The judicial branch of government is certainly on a roll.
It started with “The Leak” in May of what turned out to be the official landmark ruling in July of Dobbs v. Mississippi. You know the one. It is the one that turned back the clock on women’s health care rights by nearly half a century.
The justices voting in favor of Dobbs had all tap-danced through their Senate confirmations to the court with statements of their commitment to “settled law” in this arena. Those lies were still hanging in the air as they defiantly reversed themselves — as expected.
That expectation matters more than some might immediately think. For the bulk of American history, the credibility of the U.S. Supreme Court has been high enough for the nation’s citizenry to go along with whatever it decides. This lopsided court is testing us, and it isn’t only about abortion.
The court began hearing cases this session on Oct. 3, and they are hearing some doozies. And don’t forget, SCOTUS gets to choose what it hears.
One of those doozies is Moore v. Harper, a North Carolina case that has put the question of the “independent state legislature theory” to the court. The theory relies on language from Article One of the U.S. Constitution that states: “The times, places and manner of holding elections for senators and representatives, shall be prescribed in each state by the legislature thereof.”
The plaintiff is North Carolina Speaker of the House, Thomas Moore. His claim is that, according to the constitution, state legislatures alone decide what the congressional maps shall be. And this independence includes freedom from any other branch of state government.
It’s an absurd suggestion. The legislature and all of its authority is derived from each state’s constitution, and it must act within that defining document. If this theory prevails, all state legislatures will be able to draw congressional maps with no checks and balances at all.
It is safe to assume, given Indiana’s Republican supermajorities, that the two House districts held by Democrats will immediately be redrawn. Specifically, Reps. Andre Carson and Frank Mrvan (both Democrats) will not be reelected again.
It is also safe to assume the same will happen in blue states like Illinois and California. But what happens in states that are currently more purple, like Wisconsin, Pennsylvania and Georgia?
It is an absurd suggestion that not only could but certainly will lead to absurd results. By merely accepting the case, the court is announcing it doesn’t think it is absurd at all and that the possibility of approving the wacky theory is real.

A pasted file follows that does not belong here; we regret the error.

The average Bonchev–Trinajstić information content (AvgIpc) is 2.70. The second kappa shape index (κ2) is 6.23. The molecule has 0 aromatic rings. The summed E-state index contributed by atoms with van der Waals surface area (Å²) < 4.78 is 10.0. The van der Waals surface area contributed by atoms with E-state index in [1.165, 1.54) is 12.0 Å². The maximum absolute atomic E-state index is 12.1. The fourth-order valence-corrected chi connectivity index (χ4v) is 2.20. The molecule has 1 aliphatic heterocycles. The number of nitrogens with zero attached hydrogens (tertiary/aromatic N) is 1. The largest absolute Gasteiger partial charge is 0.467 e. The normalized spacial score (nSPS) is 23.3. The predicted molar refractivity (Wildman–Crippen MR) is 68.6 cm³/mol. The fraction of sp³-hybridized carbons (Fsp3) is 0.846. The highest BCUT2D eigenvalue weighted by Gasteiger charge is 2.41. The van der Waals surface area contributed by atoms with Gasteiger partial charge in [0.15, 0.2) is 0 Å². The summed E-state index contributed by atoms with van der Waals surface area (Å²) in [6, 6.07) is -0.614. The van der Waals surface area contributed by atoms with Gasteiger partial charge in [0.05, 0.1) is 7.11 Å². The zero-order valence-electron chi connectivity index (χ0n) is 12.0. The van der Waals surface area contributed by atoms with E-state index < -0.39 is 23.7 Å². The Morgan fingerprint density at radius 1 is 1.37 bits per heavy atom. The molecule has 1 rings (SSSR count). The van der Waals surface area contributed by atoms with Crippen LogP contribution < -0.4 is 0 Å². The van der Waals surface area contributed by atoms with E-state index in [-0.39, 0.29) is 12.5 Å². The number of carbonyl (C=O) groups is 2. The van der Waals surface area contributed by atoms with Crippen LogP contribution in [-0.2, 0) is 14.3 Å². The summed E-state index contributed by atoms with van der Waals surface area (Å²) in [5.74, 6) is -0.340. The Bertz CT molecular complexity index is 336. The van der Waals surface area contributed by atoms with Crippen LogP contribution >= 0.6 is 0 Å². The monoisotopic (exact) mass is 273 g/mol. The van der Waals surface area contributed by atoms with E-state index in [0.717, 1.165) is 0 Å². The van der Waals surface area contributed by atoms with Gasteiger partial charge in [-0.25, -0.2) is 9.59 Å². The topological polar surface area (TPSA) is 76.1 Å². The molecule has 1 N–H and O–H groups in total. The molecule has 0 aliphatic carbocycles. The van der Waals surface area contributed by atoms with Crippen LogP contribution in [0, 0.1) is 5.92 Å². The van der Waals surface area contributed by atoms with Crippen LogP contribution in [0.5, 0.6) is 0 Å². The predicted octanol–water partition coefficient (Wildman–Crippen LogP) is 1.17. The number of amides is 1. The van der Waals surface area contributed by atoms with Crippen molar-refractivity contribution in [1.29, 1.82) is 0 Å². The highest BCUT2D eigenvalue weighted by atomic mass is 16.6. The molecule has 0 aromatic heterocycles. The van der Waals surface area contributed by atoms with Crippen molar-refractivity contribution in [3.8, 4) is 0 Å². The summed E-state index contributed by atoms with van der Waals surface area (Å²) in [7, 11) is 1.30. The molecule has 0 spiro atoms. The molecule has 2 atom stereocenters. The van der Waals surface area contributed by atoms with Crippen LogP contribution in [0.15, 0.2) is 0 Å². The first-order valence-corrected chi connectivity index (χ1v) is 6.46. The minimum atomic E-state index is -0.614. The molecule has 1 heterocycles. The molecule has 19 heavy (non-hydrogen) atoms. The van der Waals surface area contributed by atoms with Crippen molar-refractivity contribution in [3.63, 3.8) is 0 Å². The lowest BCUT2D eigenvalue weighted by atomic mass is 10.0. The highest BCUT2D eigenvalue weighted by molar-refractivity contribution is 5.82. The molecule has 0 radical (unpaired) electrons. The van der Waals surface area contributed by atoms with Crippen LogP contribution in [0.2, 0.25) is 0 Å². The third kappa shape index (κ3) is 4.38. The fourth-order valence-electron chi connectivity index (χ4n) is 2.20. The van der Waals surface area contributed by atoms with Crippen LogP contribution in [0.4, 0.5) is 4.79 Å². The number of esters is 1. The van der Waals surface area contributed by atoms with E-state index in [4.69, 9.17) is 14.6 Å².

The Conference of Chief Justices, made up of all 50 of the state supreme court leaders, has filed an amicus brief, or “friend of the court” pleading. In the conclusion of its brief, the conference writes that “the Elections Clause does not oust state courts from their traditional role in reviewing election laws under state constitutions.” Though the conference didn’t ask this, I will. If our state supreme court is “ousted,” what other absurd results could follow?
On July 27, Indiana Chief Justice Loretta Rush was named president of the board of directors of the conference. Given the U.S. Supreme Court’s current mindset and controversial tendencies, I expect her tenure to be filled with drama, quite possibly like no other term since the group was founded in 1971.
Oh, sure, there has been drama before now.
President Dwight D. Eisenhower sent guns and troops to integrate the schools in Little Rock in 1957. That was followed by Alabama Governor George Wallace’s 1963 stunt, where he blocked the admission of Vivian Malone and James Hood to the University of Alabama. President John F. Kennedy deputized the Alabama National Guard to clear the way, and Wallace eventually stepped aside.
These were examples of the executive branch of government enforcing Brown v. Board of Education, the landmark decision from 1954. More than nine years afterward, JFK still needed troops to enforce it.
In the era of election denialism, what could happen if some unit of American government decides not to comply with a ruling of a court it sees as illegitimate? Gallup began tracking the “trust and confidence” Americans have in the judicial branch in 1972. For most of the last 50 years, those with either a “great deal” or “fair amount” of trust in the court have been between 63 and 80%. In 2022, that number has plunged all the way down to 47%.
The court has an important role in maintaining American confidence in the rule of law. It should start by keeping absurdities off of its docket.
Michael Leppert is an author, educator and communication consultant in Indianapolis. He writes about government, politics and culture at michaelleppert.com. This commentary was originally published at indianacapitalchronicle.com. Send comments to [email protected].